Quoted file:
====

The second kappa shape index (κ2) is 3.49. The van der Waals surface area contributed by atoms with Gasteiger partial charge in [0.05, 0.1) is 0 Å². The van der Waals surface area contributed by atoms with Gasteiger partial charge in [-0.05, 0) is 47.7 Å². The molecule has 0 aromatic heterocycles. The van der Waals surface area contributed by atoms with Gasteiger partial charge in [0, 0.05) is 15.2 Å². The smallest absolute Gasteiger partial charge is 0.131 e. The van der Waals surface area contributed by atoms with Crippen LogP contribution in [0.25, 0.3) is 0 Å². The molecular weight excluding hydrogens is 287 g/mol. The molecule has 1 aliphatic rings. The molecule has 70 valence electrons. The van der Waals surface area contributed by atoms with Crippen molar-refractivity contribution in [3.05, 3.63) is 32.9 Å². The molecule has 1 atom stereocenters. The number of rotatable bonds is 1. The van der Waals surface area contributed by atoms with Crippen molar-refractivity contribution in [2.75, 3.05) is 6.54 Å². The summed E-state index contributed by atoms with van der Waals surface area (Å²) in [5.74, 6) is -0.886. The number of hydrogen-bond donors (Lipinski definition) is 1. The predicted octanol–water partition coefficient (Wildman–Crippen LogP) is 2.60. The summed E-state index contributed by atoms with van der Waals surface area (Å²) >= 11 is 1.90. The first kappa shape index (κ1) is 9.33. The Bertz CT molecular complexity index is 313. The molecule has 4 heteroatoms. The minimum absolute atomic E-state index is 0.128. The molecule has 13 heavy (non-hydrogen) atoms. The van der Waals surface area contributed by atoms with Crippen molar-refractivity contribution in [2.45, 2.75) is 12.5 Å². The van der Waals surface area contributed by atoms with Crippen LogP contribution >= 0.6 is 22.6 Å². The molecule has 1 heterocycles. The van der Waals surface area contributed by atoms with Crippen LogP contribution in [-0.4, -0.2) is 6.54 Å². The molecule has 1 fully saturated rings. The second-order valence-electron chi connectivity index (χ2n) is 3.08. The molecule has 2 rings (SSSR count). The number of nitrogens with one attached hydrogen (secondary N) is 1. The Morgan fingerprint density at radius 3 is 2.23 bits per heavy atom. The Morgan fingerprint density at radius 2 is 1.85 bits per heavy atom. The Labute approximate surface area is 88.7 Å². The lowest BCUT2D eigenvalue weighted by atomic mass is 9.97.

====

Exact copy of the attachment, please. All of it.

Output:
The second kappa shape index (κ2) is 3.49. The van der Waals surface area contributed by atoms with Gasteiger partial charge in [0.05, 0.1) is 0 Å². The van der Waals surface area contributed by atoms with Gasteiger partial charge in [-0.05, 0) is 47.7 Å². The molecule has 0 aromatic heterocycles. The van der Waals surface area contributed by atoms with Gasteiger partial charge in [0, 0.05) is 15.2 Å². The smallest absolute Gasteiger partial charge is 0.131 e. The van der Waals surface area contributed by atoms with Crippen LogP contribution in [0.25, 0.3) is 0 Å². The molecular weight excluding hydrogens is 287 g/mol. The molecule has 1 aliphatic rings. The molecule has 70 valence electrons. The van der Waals surface area contributed by atoms with Crippen molar-refractivity contribution in [3.05, 3.63) is 32.9 Å². The molecule has 1 atom stereocenters. The number of rotatable bonds is 1. The van der Waals surface area contributed by atoms with Crippen molar-refractivity contribution in [2.75, 3.05) is 6.54 Å². The summed E-state index contributed by atoms with van der Waals surface area (Å²) in [5.74, 6) is -0.886. The number of hydrogen-bond donors (Lipinski definition) is 1. The predicted octanol–water partition coefficient (Wildman–Crippen LogP) is 2.60. The summed E-state index contributed by atoms with van der Waals surface area (Å²) >= 11 is 1.90. The first kappa shape index (κ1) is 9.33. The Bertz CT molecular complexity index is 313. The molecule has 4 heteroatoms. The minimum absolute atomic E-state index is 0.128. The molecule has 13 heavy (non-hydrogen) atoms. The van der Waals surface area contributed by atoms with Crippen molar-refractivity contribution in [2.45, 2.75) is 12.5 Å². The van der Waals surface area contributed by atoms with Crippen LogP contribution >= 0.6 is 22.6 Å². The molecule has 1 heterocycles. The van der Waals surface area contributed by atoms with Crippen LogP contribution in [-0.4, -0.2) is 6.54 Å². The molecule has 1 fully saturated rings. The second-order valence-electron chi connectivity index (χ2n) is 3.08. The molecule has 2 rings (SSSR count). The number of nitrogens with one attached hydrogen (secondary N) is 1. The Morgan fingerprint density at radius 3 is 2.23 bits per heavy atom. The Morgan fingerprint density at radius 2 is 1.85 bits per heavy atom. The Labute approximate surface area is 88.7 Å². The lowest BCUT2D eigenvalue weighted by atomic mass is 9.97.